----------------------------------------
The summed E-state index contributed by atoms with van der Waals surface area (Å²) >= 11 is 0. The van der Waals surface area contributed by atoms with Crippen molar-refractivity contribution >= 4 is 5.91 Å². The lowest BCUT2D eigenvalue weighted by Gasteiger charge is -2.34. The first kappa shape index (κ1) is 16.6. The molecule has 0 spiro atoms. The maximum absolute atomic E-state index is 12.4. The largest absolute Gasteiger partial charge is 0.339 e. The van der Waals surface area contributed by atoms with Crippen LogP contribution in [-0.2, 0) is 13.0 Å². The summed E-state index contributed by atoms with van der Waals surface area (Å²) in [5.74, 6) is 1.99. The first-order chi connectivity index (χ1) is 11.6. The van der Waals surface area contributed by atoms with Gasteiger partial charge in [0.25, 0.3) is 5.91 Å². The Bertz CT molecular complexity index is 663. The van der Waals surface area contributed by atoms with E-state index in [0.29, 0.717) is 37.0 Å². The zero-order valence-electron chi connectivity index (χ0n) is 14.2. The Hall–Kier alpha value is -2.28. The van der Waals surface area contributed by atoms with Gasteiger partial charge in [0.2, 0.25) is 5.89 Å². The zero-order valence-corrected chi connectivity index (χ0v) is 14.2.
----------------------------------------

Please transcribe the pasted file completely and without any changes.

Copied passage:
The summed E-state index contributed by atoms with van der Waals surface area (Å²) >= 11 is 0. The van der Waals surface area contributed by atoms with Crippen molar-refractivity contribution >= 4 is 5.91 Å². The lowest BCUT2D eigenvalue weighted by Gasteiger charge is -2.34. The first kappa shape index (κ1) is 16.6. The molecule has 0 spiro atoms. The maximum absolute atomic E-state index is 12.4. The largest absolute Gasteiger partial charge is 0.339 e. The van der Waals surface area contributed by atoms with Crippen LogP contribution in [-0.2, 0) is 13.0 Å². The summed E-state index contributed by atoms with van der Waals surface area (Å²) in [5.74, 6) is 1.99. The first-order chi connectivity index (χ1) is 11.6. The van der Waals surface area contributed by atoms with Gasteiger partial charge in [0.25, 0.3) is 5.91 Å². The Bertz CT molecular complexity index is 663. The van der Waals surface area contributed by atoms with E-state index in [0.29, 0.717) is 37.0 Å². The zero-order valence-electron chi connectivity index (χ0n) is 14.2. The Hall–Kier alpha value is -2.28. The van der Waals surface area contributed by atoms with Gasteiger partial charge in [0.2, 0.25) is 5.89 Å². The zero-order valence-corrected chi connectivity index (χ0v) is 14.2.